For more on this topic, join us at the Murphy Institute on October 19th for this month’s Labor Forum: Black Lives Matter & the Fight for Fifteen: A New Social Movement?
When looking to reform our obviously broken criminal justice and carceral system, at what point must we examine the structural causes of urban crime? Can we address some of the damning injustices of our criminal justice system without first addressing urban poverty and the conditions that produce and uphold it?
The latest issue of Dissent Magazine features a debate from two corners of the Murphy Institute. Murphy Prof. Michael Javen Fortner, whose new book Black Silent Majority: The Rockefeller Drug Laws and the Politics of Punishment came out to wide coverage and acclaim this fall, argues that we need to begin by taking an honest look at the roots and effects of urban crime if we want to achieve meaningful and enduring criminal justice reform.
Meanwhile, Marie Gottschalk, professor of political science at the University of Pennsylvania, member of the New Labor Forum editorial board, and writer of Caught: The Prison State and the Lockdown of American Politics, argues, “Alleviating the poverty and income inequality that are at the root of extraordinarily high levels of violent crime in certain communities will take some time. In the meantime, no compelling public safety concern justifies keeping so many people from these communities locked up or otherwise ensnared in the carceral state.”
Real criminal justice reform demands profound social change. The fixation on severe sentences and police brutality masks a hard, uncomfortable truth: our modern criminal justice system was produced by a cynical white elite, with the support of a large swath of the black population. The fear mongering used by the former is bound up in the genuine grievances and fears of the latter. Harsh statutes can be amended, and law enforcement can be retrained, monitored, and denied military-style weapons and equipment. But violence and disorder will persist. And they will continue to devastate communities subject to the worst effects of unbridled capitalism, the conservative assault on redistributive schemes, and frequent progressive quiescence in the face of the two.
While the residents of poor and working minority neighborhoods should not have to endure discourteous, harassing, and reckless policing, neither should they have to brave the perpetual disquiet of urban decline. Disadvantaged citizens deserve equality and security, civil liberty, and public safety. Curbing excessive patrolling of low-income areas and taming extreme punishments for minor offenses will partly resolve our new American dilemma. But true reform requires policies that will also guarantee public safety for all the families of color that are forced to endure the daily terror of urban crime.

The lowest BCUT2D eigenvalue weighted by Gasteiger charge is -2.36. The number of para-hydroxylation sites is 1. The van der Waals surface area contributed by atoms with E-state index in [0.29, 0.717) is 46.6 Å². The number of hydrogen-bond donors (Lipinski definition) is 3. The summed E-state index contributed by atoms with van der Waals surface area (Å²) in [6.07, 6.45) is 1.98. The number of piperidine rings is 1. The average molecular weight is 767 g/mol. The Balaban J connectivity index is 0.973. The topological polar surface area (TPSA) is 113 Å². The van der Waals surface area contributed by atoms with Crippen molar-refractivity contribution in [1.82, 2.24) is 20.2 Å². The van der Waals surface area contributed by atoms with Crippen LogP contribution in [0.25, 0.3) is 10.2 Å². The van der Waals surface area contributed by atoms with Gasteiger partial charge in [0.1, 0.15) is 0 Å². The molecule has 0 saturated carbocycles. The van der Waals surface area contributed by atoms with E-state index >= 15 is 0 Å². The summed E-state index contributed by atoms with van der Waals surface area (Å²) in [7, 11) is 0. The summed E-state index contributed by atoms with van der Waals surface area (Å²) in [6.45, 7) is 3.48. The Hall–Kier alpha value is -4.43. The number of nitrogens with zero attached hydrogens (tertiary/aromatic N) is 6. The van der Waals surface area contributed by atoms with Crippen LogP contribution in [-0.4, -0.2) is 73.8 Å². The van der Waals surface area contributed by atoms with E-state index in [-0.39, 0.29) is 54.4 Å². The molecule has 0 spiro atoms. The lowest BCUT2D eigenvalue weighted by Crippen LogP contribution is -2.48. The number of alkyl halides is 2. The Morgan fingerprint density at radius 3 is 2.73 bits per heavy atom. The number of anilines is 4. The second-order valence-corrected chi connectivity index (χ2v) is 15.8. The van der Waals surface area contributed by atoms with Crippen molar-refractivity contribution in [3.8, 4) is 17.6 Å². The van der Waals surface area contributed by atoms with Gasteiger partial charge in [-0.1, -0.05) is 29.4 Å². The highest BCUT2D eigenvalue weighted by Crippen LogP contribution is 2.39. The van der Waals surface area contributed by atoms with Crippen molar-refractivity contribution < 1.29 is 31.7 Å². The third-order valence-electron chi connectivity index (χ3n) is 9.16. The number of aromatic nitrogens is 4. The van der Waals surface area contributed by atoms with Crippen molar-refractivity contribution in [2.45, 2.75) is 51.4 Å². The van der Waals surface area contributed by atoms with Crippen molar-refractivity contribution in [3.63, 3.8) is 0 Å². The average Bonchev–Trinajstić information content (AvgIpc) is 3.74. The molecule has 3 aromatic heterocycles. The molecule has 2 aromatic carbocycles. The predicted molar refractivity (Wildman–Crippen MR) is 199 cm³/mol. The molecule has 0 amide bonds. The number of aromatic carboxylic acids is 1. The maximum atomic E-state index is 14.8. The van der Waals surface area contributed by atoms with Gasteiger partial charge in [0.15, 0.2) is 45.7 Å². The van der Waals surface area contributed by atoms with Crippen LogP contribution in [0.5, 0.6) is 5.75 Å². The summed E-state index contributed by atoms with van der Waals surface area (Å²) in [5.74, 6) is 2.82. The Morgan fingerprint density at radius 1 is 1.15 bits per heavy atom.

From Gottschalk’s article, “Raze the Carceral State”:
We need to resist the belief that the only way to raze the carceral state is to tackle the root causes of crime—massive unemployment, massive poverty, and high levels of social, political, and economic inequality. The U.S. penal system is the result of policies that can be dismantled in several years even if these structural determinants of crime persist. As a panel of experts from the National Academy of Sciences recently concluded, changes in public policies, not rising crimes rates, were the main engines of the decades-long spike in the incarceration rate.
An overemphasis on the structural causes of crime overshadows the fact that about half of the people in state prisons are serving time today for nonviolent offenses, many of them property or drug offenses that would not warrant a sentence in many other countries. Many others are serving savagely long sentences for violent offenses even though they no longer pose serious threats to public safety.
Comprehensive changes in penal policy, not an assault on structural problems and the root causes of crime, have been the main drivers of successful decarcerations elsewhere, including Finland in the 1960s and `70s, Germany in the 1980s, and California under Governor Ronald Reagan. Support for reentry is an important and noble cause. But the focus of reform needs to expand way beyond the people who are being released. Reducing the number of people who are sent to jail or prison in the first place and slashing sentence lengths and time served for future and current prisoners must be top priorities. Criminal justice reform should be guided by the principle that lengthy sentences should be reserved for people who continue to pose major threats to public safety.
In many ways, the debate boils down to our order of operations. Where and how and when can we begin?
For the full — and fascinating — debate between these two incisive thinkers, check out the latest issue of Dissent.